After that 1984 high school graduation trip across eight European countries, I didn’t travel much internationally (except the occasional Mexico trip) for many years. I went to school, I started a real estate career, I got married and had a baby. My love for traveling and exploration never went away, and I took many trips around the U.S. during that time. But the seeds of wanderlust had been planted, way down deep in my soul, and they quietly grew. Hidden away in a place I wasn’t even completely connected with myself, they blossomed over the years.
Fast-forward a decade later, and I was in my mid 30s and divorced, and in the midst of a life transition. With my own business and a twelve-year-old daughter between schools, I had a time of freedom to choose a new life course. In 2002 I moved from Dallas, Texas (where I was born and had lived, in the surrounding metropolitan area, my entire life) to Austin — maybe not a huge move geographically speaking, only 200 miles, but culturally it was very different. The artsy, entrepreneurial, independent-minded, progressive and funky character of Austin was much more me (after all, the city’s motto is “Keep Austin Weird”).
And it was more than just the physical move — I also made other big changes in my life. I took over a new business in Austin, went back to college to get my journalism degree, and pursued my first passion of writing. Easing out of real estate, a career I had just fallen into, I began a freelance writing career while finishing my degree and raising my daughter. I also began traveling a lot more, finally seeing all those far-flung places that I had longed for and dreamed about my entire life. India. China. Central America. South America. More of Europe. More of Asia. More of my own country — I made it a mission to visit all 50 US states by the time I turned 50 — mission accomplished!
Throughout these journeys there have been a lot of scary moments; in fact, downright terrifying ones. Somehow, those moments felt more alive than anything else had (even though they were often difficult while actually moving through them), and when I look back I can see the obvious pattern. The scariest times in my life, those times of the most change and upheaval — sometimes even heartbreak, turmoil, anxiety or depression — were the catalysts for the most amazing new phases of my life. Like the growing pains of a toddler or a teenager, I’ve never stopped having growing pains at times along the way (I don’t think any of us ever really do). And those times of painful growth have led to some of the happiest times of my life, as well as incredible experiences both at home and in far-flung places around the globe.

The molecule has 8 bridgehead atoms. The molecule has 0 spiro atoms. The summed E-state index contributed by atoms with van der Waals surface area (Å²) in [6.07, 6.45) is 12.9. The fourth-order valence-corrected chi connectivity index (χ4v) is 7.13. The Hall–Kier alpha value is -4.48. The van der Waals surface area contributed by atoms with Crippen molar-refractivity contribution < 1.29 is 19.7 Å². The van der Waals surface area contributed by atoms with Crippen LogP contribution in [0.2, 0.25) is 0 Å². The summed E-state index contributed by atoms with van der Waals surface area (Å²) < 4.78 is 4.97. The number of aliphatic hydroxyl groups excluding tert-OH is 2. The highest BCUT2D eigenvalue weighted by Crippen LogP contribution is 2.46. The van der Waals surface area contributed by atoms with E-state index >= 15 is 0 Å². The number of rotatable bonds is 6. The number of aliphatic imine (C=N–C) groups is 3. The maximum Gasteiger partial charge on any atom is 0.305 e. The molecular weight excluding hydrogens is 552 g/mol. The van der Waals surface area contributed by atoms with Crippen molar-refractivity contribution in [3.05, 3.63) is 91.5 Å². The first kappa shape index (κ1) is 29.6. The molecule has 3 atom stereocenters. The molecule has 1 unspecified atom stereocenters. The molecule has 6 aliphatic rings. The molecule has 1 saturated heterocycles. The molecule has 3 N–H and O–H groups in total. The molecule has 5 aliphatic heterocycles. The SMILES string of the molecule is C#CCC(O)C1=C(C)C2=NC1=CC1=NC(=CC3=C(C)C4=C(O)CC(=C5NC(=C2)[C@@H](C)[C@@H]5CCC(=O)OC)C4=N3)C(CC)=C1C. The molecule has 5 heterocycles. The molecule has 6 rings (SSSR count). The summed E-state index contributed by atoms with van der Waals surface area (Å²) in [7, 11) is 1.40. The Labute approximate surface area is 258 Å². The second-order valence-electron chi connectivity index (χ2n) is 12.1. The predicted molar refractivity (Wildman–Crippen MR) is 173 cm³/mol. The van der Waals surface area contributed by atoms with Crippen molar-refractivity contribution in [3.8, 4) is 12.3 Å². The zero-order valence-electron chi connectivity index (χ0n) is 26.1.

Today I am a full-time freelance writer and editor, the author of several books, and an entrepreneur involved in another start-up. I travel the world constantly, sometimes spending weeks or months at a time in places; yet I also treasure the home I’ve created as well, and love coming back there after my journeys. And I can tell you from experience that the only way to get to that person you’re meant to become, to make those innermost dreams a reality, to really live your most authentic life instead of just going through the motions — is to not let fear stop you. To embrace change, to throw off the shackles of expectations, of what’s known, to go after what could be with your whole being.
Shelley is a writer, entrepreneur, and world nomad based in Austin, Texas (when she isn’t gallivanting elsewhere). Check out her website at www.shelleyseale.com. And you’ll find the stories about all her amazing travel adventures at www.tradingplacesglobal.com.
All words and images by Alison Louise Armstrong unless otherwise noted
© Alison Louise Armstrong and Adventures in Wonderland – a pilgrimage of the heart, 2010-2019.